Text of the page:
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Privacy Act Blocks Creditor’s Enforcement of Writ of Seizure And Sale

A recent Ontario Court of Appeal judgment focuses on interpreting federal privacy legislation, and whether a mortgage discharge statement is “information about an identifiable individual” which is protected from disclosure without the borrower’s consent.

The Trangs were in default on their mortgage with Scotiabank. They also defaulted on a loan with Royal Bank of Canada (“RBC”), which obtained court judgment against them for about $26,000. RBC filed a writ of seizure and sale, but faced with the Trangs’ non-cooperation in the enforcement process, it asked the sheriff to sell the Trangs’ property so that it could collect on its judgment. The sheriff refused to do so unless Scotiabank could provide a mortgage discharge statement. Scotiabank, in turn, claimed it was precluded from doing so without the Trangs’ consent, citing the Personal Information Protection and Electronic Documents Act (“PIPEDA”), which legislation is designed to protect individuals’ right to privacy in their personal information.

RBC failed on a motion for a court order compelling Scotiabank to produce the statement; it then appealed to the Ontario Court of Appeal. Its position was that the mortgage statement it sought from Scotiabank was not “personal information” within the meaning of PIPEDA.

A 5-member panel of the Court of Appeal considered these arguments and, in a 3-2 split decision, disagreed with RBC. First, the court confirmed that the mortgage discharge statement – which is not otherwise publicly available – amounts to “personal information” that under PIPEDA should not be disclosed without the Trangs’ approval. As the court put it:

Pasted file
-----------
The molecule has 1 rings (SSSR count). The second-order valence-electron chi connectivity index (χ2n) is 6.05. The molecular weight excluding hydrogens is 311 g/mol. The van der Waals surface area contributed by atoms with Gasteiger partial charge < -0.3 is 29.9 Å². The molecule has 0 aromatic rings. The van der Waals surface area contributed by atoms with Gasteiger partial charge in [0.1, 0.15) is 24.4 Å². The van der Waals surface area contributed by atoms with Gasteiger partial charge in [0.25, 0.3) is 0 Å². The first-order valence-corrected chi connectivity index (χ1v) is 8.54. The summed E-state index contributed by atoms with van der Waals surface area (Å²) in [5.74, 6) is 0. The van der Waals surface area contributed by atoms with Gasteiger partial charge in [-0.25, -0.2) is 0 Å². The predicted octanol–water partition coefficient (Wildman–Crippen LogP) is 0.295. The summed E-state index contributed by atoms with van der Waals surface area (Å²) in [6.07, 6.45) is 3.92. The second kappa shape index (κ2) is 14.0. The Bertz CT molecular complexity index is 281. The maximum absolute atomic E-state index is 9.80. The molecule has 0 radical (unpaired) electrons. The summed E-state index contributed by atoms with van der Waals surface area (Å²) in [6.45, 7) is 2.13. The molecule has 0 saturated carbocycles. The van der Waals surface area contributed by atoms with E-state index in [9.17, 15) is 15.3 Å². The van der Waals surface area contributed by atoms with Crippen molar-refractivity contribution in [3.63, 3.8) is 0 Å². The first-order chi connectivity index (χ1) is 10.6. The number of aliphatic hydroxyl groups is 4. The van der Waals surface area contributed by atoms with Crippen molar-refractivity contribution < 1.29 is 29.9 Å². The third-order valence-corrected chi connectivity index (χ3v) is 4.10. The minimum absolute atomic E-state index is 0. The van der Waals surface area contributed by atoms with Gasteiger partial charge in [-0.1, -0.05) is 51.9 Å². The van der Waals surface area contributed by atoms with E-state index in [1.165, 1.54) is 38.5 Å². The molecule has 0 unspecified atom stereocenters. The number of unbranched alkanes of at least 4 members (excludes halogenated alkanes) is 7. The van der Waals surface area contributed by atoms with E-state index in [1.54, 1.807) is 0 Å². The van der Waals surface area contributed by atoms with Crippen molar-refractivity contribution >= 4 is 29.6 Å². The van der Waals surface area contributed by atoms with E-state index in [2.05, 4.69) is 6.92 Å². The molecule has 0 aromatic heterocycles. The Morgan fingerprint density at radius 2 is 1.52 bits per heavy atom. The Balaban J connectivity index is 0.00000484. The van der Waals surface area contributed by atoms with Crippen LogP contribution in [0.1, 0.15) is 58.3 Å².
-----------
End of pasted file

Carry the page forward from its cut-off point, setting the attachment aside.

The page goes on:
Undoubtedly, the amount the Trangs owe on their mortgage is, to them, personal information... The balance owing on a person’s mortgage can be an important piece of private information that opens a window to many aspects of that person’s financial profile. It indicates financial worth. It measures how a person deals with financial liabilities. It opens a portal to a person’s financial stability or instability. ...

Under PIPEDA, this type of personal information could be disclosed by Scotiabank “only for purposes that a reasonable person would consider are appropriate in the circumstances.” This approach demonstrates the Act’s goal of balancing individuals’ right to privacy against the needs of organizations such as Scotiabank – not third-parties such as RBC – to collect, use, and disclose information in its commercial activities.

Any disclosure by Scotiabank would ordinarily require the Trangs’ consent, which is normally obtained at the time the information is collected. Admittedly, PIPEDA does acknowledge that “implied consent” might be appropriate when the information is “less sensitive”, but that sensitivity assessment is still highly context-dependent, and is evaluated against the overall relationship between Scotiabank and the Trangs. Scotiabank simply cannot invoke the implied consent option in order to advance the interests of a third party such as RBC.

Finally, the reasonable expectations of the Trangs had to be factored in: the discharge statement contained sensitive financial information that the Trangs would not have expected Scotiabank to disclose to a third party without their consent – and for a purpose unrelated to enforcing the original mortgage. The court also noted that RBC, in hindsight, could also have obtained the Trangs’ advance consent for disclosure, by inserting a term in the loan agreement, which it did not do.

In the end, the information in a mortgage discharge statement was held to be sensitive personal information, and disclosure by Scotiabank to third-party judgment creditors like RBC would legally require the Trangs’ express consent. Absent such consent or a court order, Scotiabank’s disclosure would be in breach of the provisions of PIPEDA. See Royal Bank of Canada v. Trang, 2014 (ONCA).